First, let me state that I worked on this dress while watching The September Issue on Netflix. What is The September Issue? It’s a documentary about creating Vogue’s September Issue for 2009. Basically, it’s the real story of The Devil Wears Prada. Yes, Meryl Streep’s character is a real person (the slightly kinder, but equally scary Anna Wintour). Let’s just say that fashion is soooooo not my life. I live in comfortable clothes, and I am happy that way. I found it very funny that here I was watching something about high fashion, while I am trying to create something that was probably considered “high fashion” during ancient Mesopotamia. Yes, I looked that fun fact up here.
So, my inspiration for this caftan was from Simple Simon & Co.’s 3 Seam Caftan. I initially had found another tutorial for this maxi dress, but I liked how simple the 3 Seam one was to understand. After all, isn’t that what I am trying to accomplish with my blog?
I started by laying out the fabric on my craft room floor. Although Simple Simon said to measure from elbow to elbow (mine is 33″) and that is the width of the fabric, that just seemed a bit too wide for me. I thought the dress would be nothing but fabric if I did that. So, I just went with the width of the fabric, but just in half. Get what I did? I set out the whole piece of fabric and folded it in half (hot dog way).
Then, I put lots of safety pins on it. I mean, they went all the way around that fabric. I have learned from working with jersey that it moves on you. Fast. I wanted to stop it from moving right away. I like working with safety pins, because I am sooooo clumsy, and I don’t like getting pricked with pins or needles.
Next, I decided how long I wanted my dress to be. I could have kept the whole 2 yards of material, but it would have been on the floor. Again, I’m clumsy, and as beautiful as those ground-draping dresses can be, it is definitely not practical. So, knee-length it was. While the dress was still on the floor, I cut the bottom part of it off. By keeping it on the floor, I was able to maintain good, even cuts.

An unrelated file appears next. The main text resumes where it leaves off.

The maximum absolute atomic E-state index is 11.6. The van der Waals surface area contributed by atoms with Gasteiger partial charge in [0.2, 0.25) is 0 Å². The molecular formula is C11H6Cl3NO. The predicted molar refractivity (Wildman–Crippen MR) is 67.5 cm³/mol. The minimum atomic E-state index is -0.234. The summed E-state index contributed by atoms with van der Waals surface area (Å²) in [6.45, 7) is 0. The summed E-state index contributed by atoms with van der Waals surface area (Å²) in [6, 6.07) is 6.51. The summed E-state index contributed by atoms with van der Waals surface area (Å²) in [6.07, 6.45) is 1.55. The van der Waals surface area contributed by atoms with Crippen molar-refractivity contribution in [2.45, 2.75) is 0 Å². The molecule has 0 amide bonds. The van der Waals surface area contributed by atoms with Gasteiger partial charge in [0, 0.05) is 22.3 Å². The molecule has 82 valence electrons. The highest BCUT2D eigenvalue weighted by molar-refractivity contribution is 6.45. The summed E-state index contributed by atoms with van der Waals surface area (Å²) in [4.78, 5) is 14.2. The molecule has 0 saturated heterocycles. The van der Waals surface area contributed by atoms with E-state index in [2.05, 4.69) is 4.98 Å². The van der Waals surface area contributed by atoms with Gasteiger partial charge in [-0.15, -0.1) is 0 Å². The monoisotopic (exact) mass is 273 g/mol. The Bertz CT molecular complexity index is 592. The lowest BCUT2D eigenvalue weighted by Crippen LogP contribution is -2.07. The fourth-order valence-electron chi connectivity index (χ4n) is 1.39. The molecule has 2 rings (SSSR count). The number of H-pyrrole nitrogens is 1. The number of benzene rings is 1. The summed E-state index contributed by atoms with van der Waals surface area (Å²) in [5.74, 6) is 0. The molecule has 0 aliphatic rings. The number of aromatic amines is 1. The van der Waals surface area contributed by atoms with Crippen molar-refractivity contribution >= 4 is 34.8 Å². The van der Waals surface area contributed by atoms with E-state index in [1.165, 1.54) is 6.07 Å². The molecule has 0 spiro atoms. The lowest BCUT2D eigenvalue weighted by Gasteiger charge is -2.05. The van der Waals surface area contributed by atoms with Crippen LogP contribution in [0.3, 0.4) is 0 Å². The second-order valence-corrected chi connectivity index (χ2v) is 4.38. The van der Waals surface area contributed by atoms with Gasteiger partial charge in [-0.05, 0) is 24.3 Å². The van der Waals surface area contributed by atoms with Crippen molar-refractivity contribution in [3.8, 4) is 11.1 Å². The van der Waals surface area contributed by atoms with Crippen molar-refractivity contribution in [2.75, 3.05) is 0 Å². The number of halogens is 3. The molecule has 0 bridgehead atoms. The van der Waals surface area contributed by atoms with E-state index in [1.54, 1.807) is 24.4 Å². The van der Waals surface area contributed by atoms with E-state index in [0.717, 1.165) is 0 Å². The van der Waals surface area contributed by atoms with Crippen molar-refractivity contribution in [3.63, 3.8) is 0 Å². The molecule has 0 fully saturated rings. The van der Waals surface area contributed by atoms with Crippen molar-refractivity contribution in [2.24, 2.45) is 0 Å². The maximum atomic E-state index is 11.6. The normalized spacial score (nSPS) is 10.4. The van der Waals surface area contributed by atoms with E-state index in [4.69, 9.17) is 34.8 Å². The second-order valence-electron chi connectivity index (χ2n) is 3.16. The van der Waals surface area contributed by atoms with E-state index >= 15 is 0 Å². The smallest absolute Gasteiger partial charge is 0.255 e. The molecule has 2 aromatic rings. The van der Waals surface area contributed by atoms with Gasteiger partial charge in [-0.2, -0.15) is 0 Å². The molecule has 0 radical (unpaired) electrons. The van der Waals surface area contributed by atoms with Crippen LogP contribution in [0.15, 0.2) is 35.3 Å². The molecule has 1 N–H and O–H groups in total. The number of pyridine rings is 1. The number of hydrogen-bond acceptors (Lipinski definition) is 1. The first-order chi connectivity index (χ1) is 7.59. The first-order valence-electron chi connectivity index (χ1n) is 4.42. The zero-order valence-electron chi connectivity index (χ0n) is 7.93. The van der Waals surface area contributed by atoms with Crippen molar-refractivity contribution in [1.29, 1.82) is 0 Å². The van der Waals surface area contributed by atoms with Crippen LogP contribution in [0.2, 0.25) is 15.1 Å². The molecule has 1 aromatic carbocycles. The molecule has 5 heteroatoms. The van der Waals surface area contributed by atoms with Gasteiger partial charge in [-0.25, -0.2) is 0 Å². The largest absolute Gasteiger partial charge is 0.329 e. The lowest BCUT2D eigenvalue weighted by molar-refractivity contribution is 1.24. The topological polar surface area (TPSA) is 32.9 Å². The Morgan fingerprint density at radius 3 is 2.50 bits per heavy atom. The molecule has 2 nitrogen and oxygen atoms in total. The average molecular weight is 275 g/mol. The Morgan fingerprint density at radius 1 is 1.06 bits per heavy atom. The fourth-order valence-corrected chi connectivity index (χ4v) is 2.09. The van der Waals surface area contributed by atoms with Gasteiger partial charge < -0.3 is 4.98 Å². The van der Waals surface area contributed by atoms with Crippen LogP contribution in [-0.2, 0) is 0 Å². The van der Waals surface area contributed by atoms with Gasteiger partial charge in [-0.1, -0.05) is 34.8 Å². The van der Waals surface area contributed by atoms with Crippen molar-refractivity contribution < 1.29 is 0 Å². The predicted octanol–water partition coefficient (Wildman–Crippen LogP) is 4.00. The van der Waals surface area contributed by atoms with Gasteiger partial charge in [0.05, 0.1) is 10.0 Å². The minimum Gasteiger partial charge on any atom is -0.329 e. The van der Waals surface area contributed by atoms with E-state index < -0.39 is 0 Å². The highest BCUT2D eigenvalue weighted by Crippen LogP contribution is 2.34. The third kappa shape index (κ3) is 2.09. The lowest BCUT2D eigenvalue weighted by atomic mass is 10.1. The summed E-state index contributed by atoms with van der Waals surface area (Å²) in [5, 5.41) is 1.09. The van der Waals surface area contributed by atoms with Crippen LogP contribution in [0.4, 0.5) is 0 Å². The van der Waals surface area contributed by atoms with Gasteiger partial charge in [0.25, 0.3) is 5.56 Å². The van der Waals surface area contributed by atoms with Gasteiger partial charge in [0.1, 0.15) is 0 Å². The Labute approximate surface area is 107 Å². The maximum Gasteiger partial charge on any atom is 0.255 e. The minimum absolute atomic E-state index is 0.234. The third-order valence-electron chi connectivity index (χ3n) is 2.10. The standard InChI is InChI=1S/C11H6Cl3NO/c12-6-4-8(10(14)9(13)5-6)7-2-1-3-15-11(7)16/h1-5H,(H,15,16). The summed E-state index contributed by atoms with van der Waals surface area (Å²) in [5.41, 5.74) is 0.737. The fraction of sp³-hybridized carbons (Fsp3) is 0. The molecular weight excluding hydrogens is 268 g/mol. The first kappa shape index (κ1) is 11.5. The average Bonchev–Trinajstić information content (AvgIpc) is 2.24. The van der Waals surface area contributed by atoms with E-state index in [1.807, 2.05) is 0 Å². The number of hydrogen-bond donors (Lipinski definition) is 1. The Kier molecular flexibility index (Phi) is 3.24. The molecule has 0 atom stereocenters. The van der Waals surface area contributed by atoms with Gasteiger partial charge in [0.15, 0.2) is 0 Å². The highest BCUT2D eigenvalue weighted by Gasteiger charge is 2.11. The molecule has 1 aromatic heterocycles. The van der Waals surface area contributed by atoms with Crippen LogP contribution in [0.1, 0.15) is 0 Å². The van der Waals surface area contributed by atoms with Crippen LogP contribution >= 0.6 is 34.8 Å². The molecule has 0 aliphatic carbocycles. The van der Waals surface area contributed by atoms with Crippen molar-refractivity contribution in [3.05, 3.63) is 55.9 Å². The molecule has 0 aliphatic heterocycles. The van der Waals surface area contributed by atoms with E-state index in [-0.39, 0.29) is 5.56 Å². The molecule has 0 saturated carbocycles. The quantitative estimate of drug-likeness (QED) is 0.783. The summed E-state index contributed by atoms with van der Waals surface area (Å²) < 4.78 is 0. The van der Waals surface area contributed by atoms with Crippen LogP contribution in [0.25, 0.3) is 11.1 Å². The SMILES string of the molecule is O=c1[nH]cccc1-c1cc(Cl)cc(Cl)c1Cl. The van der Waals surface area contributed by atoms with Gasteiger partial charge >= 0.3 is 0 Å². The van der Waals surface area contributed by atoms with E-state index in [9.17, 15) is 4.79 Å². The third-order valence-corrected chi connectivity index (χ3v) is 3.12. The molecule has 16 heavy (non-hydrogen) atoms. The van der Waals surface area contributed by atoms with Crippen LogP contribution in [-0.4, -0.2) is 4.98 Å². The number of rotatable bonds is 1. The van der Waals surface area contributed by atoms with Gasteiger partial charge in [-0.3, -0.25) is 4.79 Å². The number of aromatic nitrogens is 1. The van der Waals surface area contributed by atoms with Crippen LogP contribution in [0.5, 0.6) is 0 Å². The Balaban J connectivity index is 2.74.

(I kept the part that I cut off, still safety-pinned together. You never know when I might want to make another jersey knit skirt, after all!)
Now, came time to sew. This was, I thought, the easiest part! All I needed to do was to take my rectangle (because that is all the shape that it was), and sew the top and the 2 sides. Well, for some reason my machine didn’t like sewing on this particular jersey. I guess it was just a bit too stretchy. This is what happened:
So, I pulled out the sewing machine manual to the list of the stitches and when to use them, and I decided to try a stretch stitch.
So, I changed the foot and settings, and I was ready to go. My stretch stitch worked like a champ.It wasn’t the most beautiful of stitches, but it worked.
I sewed up both sides of the fabric, leaving about a 7 inch gap at the top, so I would have a place for my arms to come out of the dress.
Next, I sewed the top of the dress, and I did not leave room for the head. I would come back and finish that later. Because of the fabric, it was puckering really horribly at the top, but I just let it go. It wouldn’t matter once the dress was turned around. No wonder the fabric was just $3 a yard!
Now on to the arm holes. I just cut a very thin slit out of the fabric, about 8 inches long. Once you try the dress on, you can alter these a bit, or you can leave them long. You will see how I altered them in just a bit.
Then, for the head hole I folded the top section in half (I didn’t want a lopsided neck opening), and again I cut a very slim section (we are talking just about a centimeter deep) of about 5 inches long (total it will be 10 inches). You can always take off more, but you can’t add anything back.
Now, since I could put my arms and head through the dress, I tried it on with the belt. Ick. I didn’t like it. That’s okay, as we can always make changes!
I took my handy dandy safety pins and made a pin where I wanted the bottom of the neck to be. Then, I put additional pins on about my collar bones so that I could know where else to cut.
Once I put the dress back on, I wasn’t quite happy with how the arms fit on me. It just felt a bit frumpy with my body shape. So, I took strips of my fabric that I had trimmed off earlier, and I tied up the sleeves so that it would be a bit more sleeve-less. I definitely felt like this was a bit more me.
I still think that I will make the neck a little lower, but it works for now. It was rather easy, and I love my bright pink clothes! This will be great to take to the beach or wear on one of those hot Richmond summer days!
Lucy wanted to be a part of the picture too: